With incredible mountaineering friends, Ling and Larry. This is the highest I have ever been. This mountain was magical and loaded with all kinds of features and fun.
Was my first time climbing in Nepal. Went with the local mountaineering club and we teamed up with the guides in Nepal. 100% success and 7 people team got to the top and back. Definitely, a big day and many of us felt the altitude.
Part of the team went on to summiting Ama Dablam after Island Peak.
The weather was so perfect that at some point I had no gloves jumaring up the final headwall.
We did train a lot back in California and were very disciplined about acclimation hikes every day along our trek to Khumbu.
One of the most beautiful experiences of my life. Got to see Ama Dablam BC as well and it was fantastic.
Just after the dark cloud of Boards had passed, the two of us set off on our Expedition to summit Island Peak, a mountain that had last been summited by School nearly 20 years ago. What lay ahead of us was nearly a month in the Himalayas which involved 160 kilometres of trekking, an altitude gain of nearly 13,500 feet and experiencing temperatures that dipped well below -15 centigrade. It was, in every sense, an adventure of a lifetime.
We began our journey when our plane landed at the infamous Tenzing-Hillary Airport at Lukla. The airport is perched on the side of a hill and has a 500 meter runway which makes the landing quite a daunting experience! We began our trek from here and slowly made our way up through the scenic Dudh Kosi Valley. On the second day of our trek we started getting close to the famous Namche Bazaar. We crossed the famous Hillary Bridge after which it was a steep climb to Namche. It was here that we got our first view of Lhotse (8,500 meters), Nuptes (7,800 meters) and the fabled Mt. Everest (8,848 meters). We soon reached Namche afterwards, which is the capital of the Khumbu Region and the hub of Mountaineering Activity in the Everest Region. We stayed in Namche for 3 days as we needed a day for acclimatisation and we also taught at Shree Himalayan School, a school setup by Sir Edmund Hillary.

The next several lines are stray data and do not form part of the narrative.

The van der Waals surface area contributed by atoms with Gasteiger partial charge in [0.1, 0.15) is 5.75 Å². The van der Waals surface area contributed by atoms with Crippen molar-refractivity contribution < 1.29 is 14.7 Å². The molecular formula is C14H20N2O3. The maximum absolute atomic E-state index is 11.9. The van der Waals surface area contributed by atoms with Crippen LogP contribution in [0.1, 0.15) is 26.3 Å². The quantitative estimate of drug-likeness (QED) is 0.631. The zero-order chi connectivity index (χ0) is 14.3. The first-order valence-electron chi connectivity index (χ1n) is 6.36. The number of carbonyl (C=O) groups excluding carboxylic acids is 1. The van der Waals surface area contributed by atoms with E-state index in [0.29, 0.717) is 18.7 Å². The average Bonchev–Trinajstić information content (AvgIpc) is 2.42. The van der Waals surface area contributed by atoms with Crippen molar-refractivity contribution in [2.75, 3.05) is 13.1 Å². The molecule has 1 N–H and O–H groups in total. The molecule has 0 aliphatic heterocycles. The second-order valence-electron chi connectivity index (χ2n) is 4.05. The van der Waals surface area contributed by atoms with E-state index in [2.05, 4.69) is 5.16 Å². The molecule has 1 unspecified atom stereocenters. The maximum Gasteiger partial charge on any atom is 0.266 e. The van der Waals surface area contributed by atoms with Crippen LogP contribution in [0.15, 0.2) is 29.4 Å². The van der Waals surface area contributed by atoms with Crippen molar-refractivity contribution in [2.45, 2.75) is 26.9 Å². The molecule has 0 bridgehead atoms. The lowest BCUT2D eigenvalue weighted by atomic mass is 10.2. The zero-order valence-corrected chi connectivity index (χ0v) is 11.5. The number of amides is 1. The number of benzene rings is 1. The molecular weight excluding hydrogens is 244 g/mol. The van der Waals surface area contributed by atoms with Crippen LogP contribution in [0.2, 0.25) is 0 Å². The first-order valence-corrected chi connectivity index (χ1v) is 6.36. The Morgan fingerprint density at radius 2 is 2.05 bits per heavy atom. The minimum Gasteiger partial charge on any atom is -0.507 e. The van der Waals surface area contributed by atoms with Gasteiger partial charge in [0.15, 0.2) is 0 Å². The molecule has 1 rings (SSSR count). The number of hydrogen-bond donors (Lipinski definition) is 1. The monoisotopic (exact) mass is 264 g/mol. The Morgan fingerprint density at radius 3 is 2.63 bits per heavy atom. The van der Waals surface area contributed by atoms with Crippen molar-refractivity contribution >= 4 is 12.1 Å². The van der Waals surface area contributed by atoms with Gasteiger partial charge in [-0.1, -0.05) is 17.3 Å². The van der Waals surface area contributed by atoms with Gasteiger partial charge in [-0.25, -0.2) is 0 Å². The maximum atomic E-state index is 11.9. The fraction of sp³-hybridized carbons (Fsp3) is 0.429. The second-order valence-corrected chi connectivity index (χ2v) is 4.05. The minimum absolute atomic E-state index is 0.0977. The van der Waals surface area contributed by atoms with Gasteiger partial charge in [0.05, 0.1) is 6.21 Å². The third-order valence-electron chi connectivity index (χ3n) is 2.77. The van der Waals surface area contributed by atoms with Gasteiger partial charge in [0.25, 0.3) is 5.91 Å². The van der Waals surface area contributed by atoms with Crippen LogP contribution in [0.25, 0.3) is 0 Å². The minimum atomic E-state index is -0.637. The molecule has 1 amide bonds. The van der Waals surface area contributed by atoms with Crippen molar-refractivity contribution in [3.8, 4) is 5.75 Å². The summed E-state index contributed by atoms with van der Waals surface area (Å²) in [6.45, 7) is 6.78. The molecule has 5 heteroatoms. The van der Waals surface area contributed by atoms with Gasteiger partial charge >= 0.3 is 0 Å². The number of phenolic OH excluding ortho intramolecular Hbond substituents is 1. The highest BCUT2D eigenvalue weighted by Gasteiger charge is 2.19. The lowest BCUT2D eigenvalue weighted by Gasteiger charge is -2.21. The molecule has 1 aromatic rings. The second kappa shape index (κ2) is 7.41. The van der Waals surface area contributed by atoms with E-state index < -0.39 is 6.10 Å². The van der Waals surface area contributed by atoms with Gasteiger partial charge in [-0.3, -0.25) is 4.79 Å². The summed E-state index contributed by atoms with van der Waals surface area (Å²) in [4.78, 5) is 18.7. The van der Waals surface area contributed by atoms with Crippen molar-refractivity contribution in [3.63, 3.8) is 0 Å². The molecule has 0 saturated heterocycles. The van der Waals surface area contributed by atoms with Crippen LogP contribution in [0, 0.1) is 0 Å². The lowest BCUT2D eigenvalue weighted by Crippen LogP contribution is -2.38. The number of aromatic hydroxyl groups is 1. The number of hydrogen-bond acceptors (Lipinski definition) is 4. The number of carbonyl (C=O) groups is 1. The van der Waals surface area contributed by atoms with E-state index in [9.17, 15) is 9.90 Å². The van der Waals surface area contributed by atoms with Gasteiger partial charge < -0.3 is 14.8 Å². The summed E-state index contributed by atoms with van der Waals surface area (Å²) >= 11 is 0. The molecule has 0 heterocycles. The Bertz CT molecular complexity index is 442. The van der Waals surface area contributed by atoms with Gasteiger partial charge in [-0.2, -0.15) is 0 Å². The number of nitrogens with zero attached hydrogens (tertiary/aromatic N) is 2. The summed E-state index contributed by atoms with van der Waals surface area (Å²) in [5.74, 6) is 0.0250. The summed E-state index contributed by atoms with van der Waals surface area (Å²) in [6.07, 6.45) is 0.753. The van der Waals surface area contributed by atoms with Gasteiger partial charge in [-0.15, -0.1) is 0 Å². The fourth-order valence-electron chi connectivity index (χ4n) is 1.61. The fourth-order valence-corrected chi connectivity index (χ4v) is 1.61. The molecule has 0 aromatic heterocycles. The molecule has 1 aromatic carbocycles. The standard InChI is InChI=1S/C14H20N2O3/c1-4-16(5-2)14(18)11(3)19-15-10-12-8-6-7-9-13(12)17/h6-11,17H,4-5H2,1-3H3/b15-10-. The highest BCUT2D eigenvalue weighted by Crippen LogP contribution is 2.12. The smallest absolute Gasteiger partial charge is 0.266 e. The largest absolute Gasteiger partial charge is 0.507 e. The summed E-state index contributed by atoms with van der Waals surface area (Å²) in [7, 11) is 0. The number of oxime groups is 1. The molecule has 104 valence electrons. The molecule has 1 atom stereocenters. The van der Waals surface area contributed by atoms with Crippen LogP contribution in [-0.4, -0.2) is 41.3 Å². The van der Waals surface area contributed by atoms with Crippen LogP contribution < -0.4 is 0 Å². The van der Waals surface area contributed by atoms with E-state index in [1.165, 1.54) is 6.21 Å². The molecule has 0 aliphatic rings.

We left Namche and continued onwards and upwards. As we gained altitude, we left the tree line behind us and entered a landscape with scanty tundra vegetation. We soon reached the village of Dingboche where we got to see Island Peak. But before we could move towards Island Peak, we had planned to trek to Everest Base Camp and climb Kala Pathar (5,500 meters), a small peak right next to Everest. This would help us acclimatise and enable us to climb Island Peak with greater ease. So instead of going into the Imja Valley and towards Island Peak, we started making our way through the Khumbu Valley towards Everest Base Camp.
We first made our way to Gorak Shep from where we would climb Kala Pathar. The climb to Kala Pathar was quite strenuous, but we were rewarded with a great view of Everest and Lhotse. After climbing Kala Pathar, we resumed our trek towards EBC which was only a few hours away from Gorak Shep. The weather conditions had started to deteriorate and by the time we reached EBC it had started snowing heavily. We took a couple of pictures after which we took a closer look at the Khumbu Ice Fall. With the weather conditions getting worse, we decided that we should start moving down and made our way down back to Dingboche.
It was now, that we finally began our final push towards Island Peak. We trekked to Chukung where we met our climbing Sherpa’s and got all of our mountaineering equipment. We then moved forward to Island Peak Base Camp where we prepared for the climb.